Sponsored by Maverik
humidity: 59%
wind: 5mph SSE
H 59 • L 57

The Kokanee are hiding at Ririe Reservoir

Living the Wild Life

Share This

Area ice fishermen’s dream came true in the early morning hours of Jan. 3 as Ririe Reservoir capped over and two days later a few fishermen ventured out on the 3 inch clear thickness. By Tuesday the ice had deepened to between four to five inches with 28 coldfooters dotting the hard surface, but the wind on Sunday and Monday created spider web patterns of cracks through it.

The snow and moderate temperatures in recent days stalled the ice from building any deeper keeping most fishermen within 200 yards of the Juniper Boat Ramp. Now the dream for Kokanee hunters is for some colder weather to develop enough ice so they will feel safe to move to their preferred spots.

The group of old, retired men that have ice fished together on Ririe for many years are not finding much success in the limited area where they feel safe. The big schools of Kokanee are not coming through the fishing area.

“We occasionally see a small group come flying through but they will not stop or bite,” said Jim. “You might get a bump or two and then they are gone.”

“It is still early for them to bunch up,” said Ed, the most successful fisherman of the group. “By Super Bowl Sunday we will be catching them.”

“Before it froze over, I caught perch and trout off the docks,” said Verl. “But have not caught a koke yet.”

In three trips to the reservoir I have caught one Kokanee and 38 perch and have only seen one school of Kokanee come under me. In those three days I have only seen five Kokanee landed. On Thursday during the snow storm, most fishermen were reporting seeing small schools of fish 40 feet below the surface.

Instead of fishing for them with only my Kokanee rigs, I decided to use one rig for perch and one for Kokanee. I caught one perch on the Kokanee rig and 11 perch on the perch rig out of those schools.

Could it be that the small groups of fish appearing on the fish finders are really perch moving off the bottom and not even Kokanee? Are the Kokanee farther up the reservoir where the fishermen fear to tread on thin ice? Could Ed be right that they will start feeding as we get closer to February?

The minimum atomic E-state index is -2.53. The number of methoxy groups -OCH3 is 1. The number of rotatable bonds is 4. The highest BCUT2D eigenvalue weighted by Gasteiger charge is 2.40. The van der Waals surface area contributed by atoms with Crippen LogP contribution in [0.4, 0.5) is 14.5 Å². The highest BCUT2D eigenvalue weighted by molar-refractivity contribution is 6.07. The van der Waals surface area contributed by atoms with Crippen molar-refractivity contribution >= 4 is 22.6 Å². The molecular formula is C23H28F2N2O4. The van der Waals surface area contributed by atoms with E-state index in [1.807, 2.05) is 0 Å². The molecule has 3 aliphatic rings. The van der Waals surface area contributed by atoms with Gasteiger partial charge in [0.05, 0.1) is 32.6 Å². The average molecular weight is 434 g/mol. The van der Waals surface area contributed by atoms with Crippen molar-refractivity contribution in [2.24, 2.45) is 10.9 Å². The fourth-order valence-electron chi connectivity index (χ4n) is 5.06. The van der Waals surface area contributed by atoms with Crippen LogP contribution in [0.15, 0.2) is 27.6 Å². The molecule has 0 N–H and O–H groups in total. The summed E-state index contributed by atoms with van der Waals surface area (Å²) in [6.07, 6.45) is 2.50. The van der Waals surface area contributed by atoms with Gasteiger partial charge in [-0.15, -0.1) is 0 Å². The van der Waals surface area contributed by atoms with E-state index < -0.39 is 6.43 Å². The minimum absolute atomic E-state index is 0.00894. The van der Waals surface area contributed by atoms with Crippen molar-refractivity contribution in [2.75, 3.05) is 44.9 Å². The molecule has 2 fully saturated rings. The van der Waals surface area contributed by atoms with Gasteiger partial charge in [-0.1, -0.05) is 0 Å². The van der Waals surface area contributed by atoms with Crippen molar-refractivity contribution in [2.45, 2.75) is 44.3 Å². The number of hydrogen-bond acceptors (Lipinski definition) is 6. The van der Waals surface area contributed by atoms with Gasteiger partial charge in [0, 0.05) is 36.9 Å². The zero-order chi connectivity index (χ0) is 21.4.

Thursday as I was fishing off by myself several fishermen escaped tending their unproductive rods and came over to shoot the breeze. I know the feeling well – someone else may have the answer to what it going on with the kokes.

“Do you think it will turn around soon?” questioned Keland. “Been here since morning for one small perch.”

“I have been waiting for this to freeze up for a long time but now the Kokanee are not showing up,” a second Jim reported. “But even the kokes at Mackay have quit.”

“Sitting out here in the snow getting soaked is a lot better than watching my 401 tank while I am unemployed,” commented a government worker waiting for the feds to reopen. His other comments should not be printed or repeated.

As my friend, Craig, puts it; “Ice fishermen are eternal optimists, we have great anticipation about our trips on the ice, are not very successful but dream about getting back on the ice only to be unsuccessful again. We do this over and over again until it finally turns around.”

If you want to follow the conditions and success on Ririe, Bob, the manager of the Juniper campground, reports to Sportsman’s Warehouse or you can join the Idaho Ice Fishing Reports! facebook page. I will also put a sentence in my next couple of articles to let you know how Ririe has been treating me.

If you just cannot resist going to Ririe – be very careful. With snow now covering the ice, there could be very dangerous spots hiding under the white stuff.